Featured Research

from universities, journals, and other organizations

Mild traumatic brain injury may contribute to brain network dysfunction

Date:
May 11, 2012
Source:
Virginia Commonwealth University
Summary:
Even mild head injuries can cause significant abnormalities in brain function that last for several days, which may explain the neurological symptoms experienced by some individuals who have experienced a head injury associated with sports, accidents or combat, according to a new study.

Even mild head injuries can cause significant abnormalities in brain function that last for several days, which may explain the neurological symptoms experienced by some individuals who have experienced a head injury associated with sports, accidents or combat, according to a study by Virginia Commonwealth University School of Medicine researchers.

Related Articles


These findings, published in the May issue of the Journal of Neuroscience, advance research in the field of traumatic brain injury (TBI), enabling researchers to better understand what brain structural or functional changes underlie posttraumatic disorders -- a question that until now has remained unclear.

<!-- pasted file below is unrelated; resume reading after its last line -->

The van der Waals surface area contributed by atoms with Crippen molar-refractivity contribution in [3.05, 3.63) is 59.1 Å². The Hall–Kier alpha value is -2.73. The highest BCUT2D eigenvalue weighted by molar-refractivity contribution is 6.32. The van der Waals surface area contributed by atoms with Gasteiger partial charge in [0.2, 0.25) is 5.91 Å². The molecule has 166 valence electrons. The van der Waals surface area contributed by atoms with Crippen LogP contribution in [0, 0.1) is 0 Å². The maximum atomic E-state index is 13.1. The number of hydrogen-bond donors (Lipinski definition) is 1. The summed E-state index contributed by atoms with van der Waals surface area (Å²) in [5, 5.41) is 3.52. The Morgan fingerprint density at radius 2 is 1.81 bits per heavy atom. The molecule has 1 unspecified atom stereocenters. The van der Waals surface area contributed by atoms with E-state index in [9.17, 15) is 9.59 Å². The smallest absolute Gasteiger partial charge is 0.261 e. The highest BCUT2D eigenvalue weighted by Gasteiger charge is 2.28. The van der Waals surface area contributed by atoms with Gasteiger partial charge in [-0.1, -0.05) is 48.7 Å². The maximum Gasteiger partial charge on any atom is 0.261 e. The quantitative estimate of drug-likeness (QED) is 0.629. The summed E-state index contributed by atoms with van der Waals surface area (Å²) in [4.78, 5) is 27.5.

Previous research has shown that even a mild case of TBI can result in long-lasting neurological issues that include slowing of cognitive processes, confusion, chronic headache, posttraumatic stress disorder and depression.

The VCU team, led by Kimberle M. Jacobs, Ph.D. , associate professor in the Department of Anatomy and Neurobiology , demonstrated for the first time, using sophisticated bioimaging and electrophysiological approaches, that mild injury can cause structural disruption of axons in the brain while also changing the way the neurons fire in areas where they have not been structurally altered. Axons are nerve fibers in the brain responsible for conducting electrical impulses. The team used models of mild traumatic brain injury and followed morphologically identified neurons in live cortical slices.